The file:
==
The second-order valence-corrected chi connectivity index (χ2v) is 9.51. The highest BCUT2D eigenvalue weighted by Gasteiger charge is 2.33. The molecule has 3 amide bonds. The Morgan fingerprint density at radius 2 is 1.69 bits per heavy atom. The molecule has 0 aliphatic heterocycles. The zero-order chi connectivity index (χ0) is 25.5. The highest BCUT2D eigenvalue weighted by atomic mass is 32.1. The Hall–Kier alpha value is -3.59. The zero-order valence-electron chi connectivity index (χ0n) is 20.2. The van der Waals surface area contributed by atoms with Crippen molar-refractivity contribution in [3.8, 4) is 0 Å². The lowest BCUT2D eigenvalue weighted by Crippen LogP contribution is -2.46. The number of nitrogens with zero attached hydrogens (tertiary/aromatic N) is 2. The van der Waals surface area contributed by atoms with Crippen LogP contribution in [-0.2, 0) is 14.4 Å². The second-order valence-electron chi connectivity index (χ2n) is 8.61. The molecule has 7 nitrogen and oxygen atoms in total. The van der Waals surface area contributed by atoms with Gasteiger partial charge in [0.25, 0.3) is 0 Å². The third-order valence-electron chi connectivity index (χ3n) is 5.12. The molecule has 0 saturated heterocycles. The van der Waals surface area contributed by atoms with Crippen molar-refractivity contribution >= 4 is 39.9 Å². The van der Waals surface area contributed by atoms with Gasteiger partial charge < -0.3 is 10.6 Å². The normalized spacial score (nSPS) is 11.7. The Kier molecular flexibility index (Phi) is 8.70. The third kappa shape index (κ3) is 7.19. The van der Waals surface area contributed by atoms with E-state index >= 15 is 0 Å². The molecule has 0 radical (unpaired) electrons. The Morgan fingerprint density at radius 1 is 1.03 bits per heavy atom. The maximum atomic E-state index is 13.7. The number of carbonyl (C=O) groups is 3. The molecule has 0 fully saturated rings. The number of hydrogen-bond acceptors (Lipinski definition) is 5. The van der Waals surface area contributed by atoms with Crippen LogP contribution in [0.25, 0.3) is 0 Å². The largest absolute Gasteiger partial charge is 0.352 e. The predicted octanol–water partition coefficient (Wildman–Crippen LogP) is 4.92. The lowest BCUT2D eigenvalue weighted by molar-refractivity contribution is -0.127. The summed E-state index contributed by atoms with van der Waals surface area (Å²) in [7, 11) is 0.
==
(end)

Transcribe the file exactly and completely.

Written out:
The second-order valence-corrected chi connectivity index (χ2v) is 9.51. The highest BCUT2D eigenvalue weighted by Gasteiger charge is 2.33. The molecule has 3 amide bonds. The Morgan fingerprint density at radius 2 is 1.69 bits per heavy atom. The molecule has 0 aliphatic heterocycles. The zero-order chi connectivity index (χ0) is 25.5. The highest BCUT2D eigenvalue weighted by atomic mass is 32.1. The Hall–Kier alpha value is -3.59. The zero-order valence-electron chi connectivity index (χ0n) is 20.2. The van der Waals surface area contributed by atoms with Crippen molar-refractivity contribution in [3.8, 4) is 0 Å². The lowest BCUT2D eigenvalue weighted by Crippen LogP contribution is -2.46. The number of nitrogens with zero attached hydrogens (tertiary/aromatic N) is 2. The van der Waals surface area contributed by atoms with Crippen LogP contribution in [-0.2, 0) is 14.4 Å². The second-order valence-electron chi connectivity index (χ2n) is 8.61. The molecule has 7 nitrogen and oxygen atoms in total. The van der Waals surface area contributed by atoms with Gasteiger partial charge in [0.25, 0.3) is 0 Å². The third-order valence-electron chi connectivity index (χ3n) is 5.12. The molecule has 0 saturated heterocycles. The van der Waals surface area contributed by atoms with Crippen molar-refractivity contribution >= 4 is 39.9 Å². The van der Waals surface area contributed by atoms with Gasteiger partial charge < -0.3 is 10.6 Å². The normalized spacial score (nSPS) is 11.7. The Kier molecular flexibility index (Phi) is 8.70. The third kappa shape index (κ3) is 7.19. The van der Waals surface area contributed by atoms with E-state index >= 15 is 0 Å². The molecule has 0 radical (unpaired) electrons. The Morgan fingerprint density at radius 1 is 1.03 bits per heavy atom. The maximum atomic E-state index is 13.7. The number of carbonyl (C=O) groups is 3. The molecule has 0 fully saturated rings. The number of hydrogen-bond acceptors (Lipinski definition) is 5. The van der Waals surface area contributed by atoms with Crippen LogP contribution in [0.25, 0.3) is 0 Å². The largest absolute Gasteiger partial charge is 0.352 e. The predicted octanol–water partition coefficient (Wildman–Crippen LogP) is 4.92. The lowest BCUT2D eigenvalue weighted by molar-refractivity contribution is -0.127. The summed E-state index contributed by atoms with van der Waals surface area (Å²) in [7, 11) is 0.